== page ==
...Nobody thought this was possible. Jack should take a set off Dimi. He should threaten the young Bulgarian, but to actually win? Jack Sock has come on leaps and bounds since partnering with Vasek. The doubles has given him the confidence to do more. He has been working on that back hand, too. Sock cruised through and it isn't often an upset is this heavy. Sock won 7-6[7], 6-2, 6-3 and stopped Dimitrov in his tracks. He was never broken as Dimtrov won just 28 per cent of receiving points. If Sock can get a run going here he should crack the top 30. It's nice to see him hit 30 winners, too. Being aggressive is the answer sometimes. Carreno Busta is next. But after that Coric or Robredo will play the part of spoiler. It is a great win for Sock, perhaps even a signature win.
...These two are the classic case of what could have been. Almagro nearly fulfilled his potential. He eked out a decent career. But Dolgopolov could have had so much more. He could have dominated the tour. He had every shot and he could deploy every shot. His serve was big enough to be a weapon and his forehand and slice backhand devastate opponents. And Almagro has the most variety of any player just about. He can do anything with a ball. So why hasn't he made slam semis and finals? The Spaniard won 6-3, 2-6, 6-4, 7-6[6]. Dolgopolov won two more points and hit 55 winners. He still fell short. He needs a therapist and a psychologist, not a coach. Nadal/Almgro is up next. And that is one to watch.

Any other notes?

* - Savor the image of Nadal on Parisian clay
* - Tomic and Kokkinakis play for the right to play Nadal in the third round. If Kyrgios wins we may have our first slam with two Aussies in the third round for a while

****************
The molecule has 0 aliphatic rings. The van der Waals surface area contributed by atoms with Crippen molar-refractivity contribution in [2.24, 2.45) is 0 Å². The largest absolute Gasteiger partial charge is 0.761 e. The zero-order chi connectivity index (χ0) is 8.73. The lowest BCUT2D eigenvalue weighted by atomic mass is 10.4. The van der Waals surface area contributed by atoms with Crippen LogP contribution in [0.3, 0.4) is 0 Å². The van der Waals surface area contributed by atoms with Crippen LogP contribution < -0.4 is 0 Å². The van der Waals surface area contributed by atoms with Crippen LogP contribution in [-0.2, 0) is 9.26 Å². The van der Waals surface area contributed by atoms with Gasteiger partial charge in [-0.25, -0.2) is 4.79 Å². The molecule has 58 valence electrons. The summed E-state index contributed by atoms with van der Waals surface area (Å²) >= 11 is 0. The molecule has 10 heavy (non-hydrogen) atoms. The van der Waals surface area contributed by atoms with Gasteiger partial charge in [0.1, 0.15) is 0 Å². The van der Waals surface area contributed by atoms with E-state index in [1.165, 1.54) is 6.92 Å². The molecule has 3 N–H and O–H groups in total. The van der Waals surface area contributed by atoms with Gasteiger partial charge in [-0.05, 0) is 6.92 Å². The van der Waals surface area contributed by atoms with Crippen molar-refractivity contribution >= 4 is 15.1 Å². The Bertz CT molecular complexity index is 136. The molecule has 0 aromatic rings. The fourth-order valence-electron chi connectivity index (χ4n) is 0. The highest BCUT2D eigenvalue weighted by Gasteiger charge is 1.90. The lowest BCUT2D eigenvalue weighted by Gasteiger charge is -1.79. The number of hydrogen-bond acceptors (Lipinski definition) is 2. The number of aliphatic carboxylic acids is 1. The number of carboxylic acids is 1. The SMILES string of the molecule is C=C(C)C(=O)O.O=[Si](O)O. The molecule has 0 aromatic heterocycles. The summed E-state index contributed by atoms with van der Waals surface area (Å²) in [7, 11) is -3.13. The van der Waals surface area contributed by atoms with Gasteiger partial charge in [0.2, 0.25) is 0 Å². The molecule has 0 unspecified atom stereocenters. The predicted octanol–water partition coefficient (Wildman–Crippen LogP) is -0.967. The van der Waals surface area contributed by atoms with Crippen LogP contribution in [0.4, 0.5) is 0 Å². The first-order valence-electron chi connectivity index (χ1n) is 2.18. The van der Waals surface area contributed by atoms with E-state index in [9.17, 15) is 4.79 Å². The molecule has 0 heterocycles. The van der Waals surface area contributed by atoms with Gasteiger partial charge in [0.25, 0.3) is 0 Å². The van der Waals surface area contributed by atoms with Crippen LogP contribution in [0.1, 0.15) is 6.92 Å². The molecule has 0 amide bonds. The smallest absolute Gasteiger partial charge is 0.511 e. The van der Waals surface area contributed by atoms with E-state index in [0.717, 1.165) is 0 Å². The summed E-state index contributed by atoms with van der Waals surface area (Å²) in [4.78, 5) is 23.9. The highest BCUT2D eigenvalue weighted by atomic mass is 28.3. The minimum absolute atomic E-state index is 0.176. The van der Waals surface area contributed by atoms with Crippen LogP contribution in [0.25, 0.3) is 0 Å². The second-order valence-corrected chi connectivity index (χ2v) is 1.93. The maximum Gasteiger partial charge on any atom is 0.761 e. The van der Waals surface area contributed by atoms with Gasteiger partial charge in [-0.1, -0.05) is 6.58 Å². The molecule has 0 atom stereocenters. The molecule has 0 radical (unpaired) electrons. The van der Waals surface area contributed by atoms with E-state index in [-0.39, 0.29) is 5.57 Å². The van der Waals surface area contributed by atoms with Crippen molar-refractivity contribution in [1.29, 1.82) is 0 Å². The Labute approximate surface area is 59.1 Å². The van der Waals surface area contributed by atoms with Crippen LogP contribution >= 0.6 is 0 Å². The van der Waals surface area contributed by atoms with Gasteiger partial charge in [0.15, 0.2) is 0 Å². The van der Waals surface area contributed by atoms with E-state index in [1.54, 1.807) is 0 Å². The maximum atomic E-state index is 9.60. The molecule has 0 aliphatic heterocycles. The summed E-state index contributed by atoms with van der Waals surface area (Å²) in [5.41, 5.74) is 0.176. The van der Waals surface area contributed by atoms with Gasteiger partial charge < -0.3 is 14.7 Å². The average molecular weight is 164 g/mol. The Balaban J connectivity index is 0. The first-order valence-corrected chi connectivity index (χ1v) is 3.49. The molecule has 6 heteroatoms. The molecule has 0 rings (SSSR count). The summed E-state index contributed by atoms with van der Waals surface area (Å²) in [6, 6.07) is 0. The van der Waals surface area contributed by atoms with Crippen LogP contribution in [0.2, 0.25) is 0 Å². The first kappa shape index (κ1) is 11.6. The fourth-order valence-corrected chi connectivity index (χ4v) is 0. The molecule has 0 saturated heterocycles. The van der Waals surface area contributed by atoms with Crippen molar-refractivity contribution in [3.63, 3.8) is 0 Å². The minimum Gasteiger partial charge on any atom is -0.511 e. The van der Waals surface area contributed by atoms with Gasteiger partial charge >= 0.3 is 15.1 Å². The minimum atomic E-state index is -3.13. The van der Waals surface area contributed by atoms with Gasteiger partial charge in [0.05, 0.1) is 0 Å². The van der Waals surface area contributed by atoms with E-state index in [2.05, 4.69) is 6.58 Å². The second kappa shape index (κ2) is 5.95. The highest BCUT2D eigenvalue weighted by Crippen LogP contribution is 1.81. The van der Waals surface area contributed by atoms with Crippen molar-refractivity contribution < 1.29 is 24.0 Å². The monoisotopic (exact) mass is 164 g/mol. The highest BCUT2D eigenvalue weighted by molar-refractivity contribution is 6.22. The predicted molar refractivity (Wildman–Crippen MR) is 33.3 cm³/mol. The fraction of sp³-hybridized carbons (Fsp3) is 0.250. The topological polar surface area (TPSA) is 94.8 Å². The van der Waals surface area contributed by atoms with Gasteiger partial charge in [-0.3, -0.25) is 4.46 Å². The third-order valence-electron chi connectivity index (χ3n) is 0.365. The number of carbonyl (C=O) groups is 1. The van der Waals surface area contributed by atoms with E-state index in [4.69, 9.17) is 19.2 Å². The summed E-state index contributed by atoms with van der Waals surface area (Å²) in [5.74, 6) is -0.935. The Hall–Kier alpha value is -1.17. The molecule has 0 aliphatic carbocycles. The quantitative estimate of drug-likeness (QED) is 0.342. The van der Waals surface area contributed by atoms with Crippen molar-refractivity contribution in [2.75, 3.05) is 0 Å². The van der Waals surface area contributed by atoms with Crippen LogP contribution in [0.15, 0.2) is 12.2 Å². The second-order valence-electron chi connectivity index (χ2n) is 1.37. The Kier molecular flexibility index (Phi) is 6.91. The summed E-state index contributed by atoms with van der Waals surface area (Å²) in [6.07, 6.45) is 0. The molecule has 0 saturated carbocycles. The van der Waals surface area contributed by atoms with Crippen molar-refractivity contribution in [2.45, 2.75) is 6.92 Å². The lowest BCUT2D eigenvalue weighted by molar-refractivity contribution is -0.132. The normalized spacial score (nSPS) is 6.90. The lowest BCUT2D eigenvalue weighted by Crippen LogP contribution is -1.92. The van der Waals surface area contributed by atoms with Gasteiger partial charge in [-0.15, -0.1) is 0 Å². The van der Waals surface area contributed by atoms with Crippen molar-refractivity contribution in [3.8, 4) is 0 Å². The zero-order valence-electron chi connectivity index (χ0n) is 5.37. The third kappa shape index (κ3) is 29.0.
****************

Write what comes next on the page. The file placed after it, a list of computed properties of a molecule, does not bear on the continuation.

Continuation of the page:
* - Casey Dellacqua does not play tomorrow.

Well, I'm out for now.

Thanks all and visit WTA BACKSPIN please.

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Monday, May 25, 2015

French Open Day 2: Au revoir, Lopez

Hey Y'all. Galileo here.

When a seed or big name falls early, chaos reigns in their bit. When it's a lower seed, suddenly anyone can make the third round and from there it's just two wins to the quarterfinals. When a middling seed goes down it means that the eighth of the draw they happen to be in becomes a little more unbalanced. If any seed higher than eight goes out then all hell can break loose. When Serena or Sharapova loses early the feel and the atmosphere of a slam or tournament changes. When Djokovic loses or Federer capitulates there's suddenly a feeling of hope. It's the same for Nadal and to a lesser extent Murray.

When Wawrinka and Cilic collapsed in Geneva last week, suddenly everybody else realized tht they might be the ones who would take advantage. And that is replicated here. Melzer beat Mannarino, but that was expected. Karlovic losing to Baghdatis was not too much of a surprise. But clay court veterans and aficionados Garcia-Lopez and Lopez were expected to string together a few wins. Both are dangerous and experienced. Wawrinka will now not face a seed until the fourth. With Gulbis against Mahut and Simon facing Klizan, Wawrinka may not have to face a seed until the quarters. Johnson's five set win over GGL gives him a great shot at taking on Wawrinka. He just has to beat Stakhovsky first.

Lopez lost to Gabashvili tamely and that means Bautista-Agut can now take full advantage. Monaco has a great chance to conquer the conqueror. But whichever one of them gets through to the fourth will have momentum against Nishikori if he gets there. That Lopez loss may well alter the way this tournament plays out.

You know you're in a slam when the first seed goes down.

*Suicide Pick*
We all know how this works. Pick a player to win each round but you cannot pick them again. I'm in a little late but the first round is still going. Well, I blew the Barthel pick which is frustrating but I survive in the men's singles.

Men's Singles: Verdasco [32] d. Daniel [Q].